Four Iranian Christians Sentenced to 80 Lashes for Drinking Communion Wine

Four Iranian Christians Sentenced to 80 Lashes for Drinking Communion Wine

Four Iranian Christians will receive 80 lashes each for drinking communion wine. The sentence comes just as the United Nations released a report by Ahmed Shaheed, United Nations Special Rapporteur on Human Rights in Iran, criticizing the country for their treatment of non-Muslims.

The men were arrested December 6, 2012 at a house church and charged with consuming alcohol. They have 10 days to appeal their verdict. Iran bans alcohol for their Muslim citizens, but non-Muslim citizens are allowed to brew their own alcohol. However, it is a crime to convert from Islam to Christianity and it can be punished with the death penalty. Christian persecution is on the rise in Muslim countries.

“At least 20 Christians were in custody in July 2013,” Shaheed wrote. “In addition, violations of the rights of Christians, particularly those belonging to evangelical Protestant groups, many of whom are converts, who proselytize to and serve Iranian Christians of Muslim background, continue to be reported.”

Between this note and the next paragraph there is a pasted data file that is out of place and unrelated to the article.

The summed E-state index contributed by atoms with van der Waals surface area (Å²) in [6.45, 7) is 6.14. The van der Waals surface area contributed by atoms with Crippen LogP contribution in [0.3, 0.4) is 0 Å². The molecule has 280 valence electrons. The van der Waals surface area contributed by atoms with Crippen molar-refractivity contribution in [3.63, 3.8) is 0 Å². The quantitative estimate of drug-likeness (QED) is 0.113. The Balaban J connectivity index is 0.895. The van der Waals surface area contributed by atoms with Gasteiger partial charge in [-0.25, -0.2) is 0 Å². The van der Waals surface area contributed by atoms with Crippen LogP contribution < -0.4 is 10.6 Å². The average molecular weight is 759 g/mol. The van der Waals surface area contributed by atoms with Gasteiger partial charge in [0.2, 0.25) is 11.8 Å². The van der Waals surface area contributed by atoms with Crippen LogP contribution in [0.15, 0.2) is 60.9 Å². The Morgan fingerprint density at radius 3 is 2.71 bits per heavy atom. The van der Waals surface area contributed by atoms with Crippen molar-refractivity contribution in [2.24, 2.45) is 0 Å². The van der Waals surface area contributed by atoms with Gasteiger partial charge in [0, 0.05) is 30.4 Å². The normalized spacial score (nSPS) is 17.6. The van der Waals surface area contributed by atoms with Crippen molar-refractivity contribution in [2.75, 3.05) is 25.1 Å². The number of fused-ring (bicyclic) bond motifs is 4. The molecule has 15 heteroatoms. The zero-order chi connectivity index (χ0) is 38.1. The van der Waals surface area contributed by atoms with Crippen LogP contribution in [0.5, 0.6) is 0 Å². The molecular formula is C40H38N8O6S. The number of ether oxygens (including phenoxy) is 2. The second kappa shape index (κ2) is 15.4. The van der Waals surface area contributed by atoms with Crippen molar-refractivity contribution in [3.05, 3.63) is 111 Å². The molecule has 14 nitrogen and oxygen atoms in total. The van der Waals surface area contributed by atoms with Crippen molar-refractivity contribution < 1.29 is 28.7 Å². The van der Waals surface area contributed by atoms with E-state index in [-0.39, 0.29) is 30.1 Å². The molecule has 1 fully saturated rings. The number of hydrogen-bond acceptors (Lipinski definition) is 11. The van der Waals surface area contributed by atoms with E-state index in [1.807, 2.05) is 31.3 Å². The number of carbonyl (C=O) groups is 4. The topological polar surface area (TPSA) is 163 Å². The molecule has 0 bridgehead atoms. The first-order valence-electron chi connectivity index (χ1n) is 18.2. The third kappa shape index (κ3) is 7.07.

New Iranian president Hasan Rouhani pledged to be more moderate, but the country is still cracking down on Christians. The US State Department estimates there are 370,000 Christians in Iran, and Iran’s government sees them as the biggest threat to their Shi’ite religion.

“Despite the recent Iranian charm offensive, Dr. Shaheed’s report reminds us of the true nature of the Iranian regime where the abuse of human rights continue,” Sen. Mark Kirk (R-Ill.), chairman and founder of the Iran Dissident Awareness Program, told “Political prisoners like blogger Mohammad Reza Pourshajari are being denied adequate medical care, journalists and their families continue to be targets of the regime, Pastor Saeed Abedini and Amir Hekmati are still languishing in prison and the Baha’i community faces increasing persecution. This is the true nature of the regime we’re dealing with during negotiations in Geneva.”

The regime told Protestants they must ban any Persian-speaking and Muslim-born Iranians from participating in any services. They are also closing and raiding many house churches. People who organized prayers or even attended Christian seminars abroad were charged with national security crimes.